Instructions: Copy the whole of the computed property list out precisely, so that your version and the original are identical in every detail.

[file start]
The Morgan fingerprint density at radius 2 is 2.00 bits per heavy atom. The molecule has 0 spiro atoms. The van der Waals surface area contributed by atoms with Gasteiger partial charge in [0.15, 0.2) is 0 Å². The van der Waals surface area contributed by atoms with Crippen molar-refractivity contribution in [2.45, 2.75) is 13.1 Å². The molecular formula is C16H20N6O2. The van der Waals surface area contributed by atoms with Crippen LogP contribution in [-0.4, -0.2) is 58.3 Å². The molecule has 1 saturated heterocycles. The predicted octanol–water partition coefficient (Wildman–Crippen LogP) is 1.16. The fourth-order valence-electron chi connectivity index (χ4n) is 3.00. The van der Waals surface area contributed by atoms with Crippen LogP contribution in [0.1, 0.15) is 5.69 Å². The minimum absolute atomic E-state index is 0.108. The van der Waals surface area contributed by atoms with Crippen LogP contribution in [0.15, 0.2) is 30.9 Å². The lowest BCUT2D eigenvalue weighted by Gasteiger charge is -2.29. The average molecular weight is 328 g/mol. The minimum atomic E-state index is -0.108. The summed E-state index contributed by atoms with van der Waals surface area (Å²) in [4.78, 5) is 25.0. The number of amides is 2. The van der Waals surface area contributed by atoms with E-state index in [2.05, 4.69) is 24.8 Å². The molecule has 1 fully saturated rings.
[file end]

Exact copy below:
The Morgan fingerprint density at radius 2 is 2.00 bits per heavy atom. The molecule has 0 spiro atoms. The van der Waals surface area contributed by atoms with Gasteiger partial charge in [0.15, 0.2) is 0 Å². The van der Waals surface area contributed by atoms with Crippen molar-refractivity contribution in [2.45, 2.75) is 13.1 Å². The molecular formula is C16H20N6O2. The van der Waals surface area contributed by atoms with Crippen LogP contribution in [-0.4, -0.2) is 58.3 Å². The molecule has 1 saturated heterocycles. The predicted octanol–water partition coefficient (Wildman–Crippen LogP) is 1.16. The fourth-order valence-electron chi connectivity index (χ4n) is 3.00. The van der Waals surface area contributed by atoms with Crippen LogP contribution in [0.1, 0.15) is 5.69 Å². The minimum absolute atomic E-state index is 0.108. The van der Waals surface area contributed by atoms with Crippen LogP contribution in [0.15, 0.2) is 30.9 Å². The lowest BCUT2D eigenvalue weighted by Gasteiger charge is -2.29. The average molecular weight is 328 g/mol. The minimum atomic E-state index is -0.108. The summed E-state index contributed by atoms with van der Waals surface area (Å²) in [4.78, 5) is 25.0. The number of amides is 2. The van der Waals surface area contributed by atoms with E-state index in [2.05, 4.69) is 24.8 Å². The molecule has 1 fully saturated rings.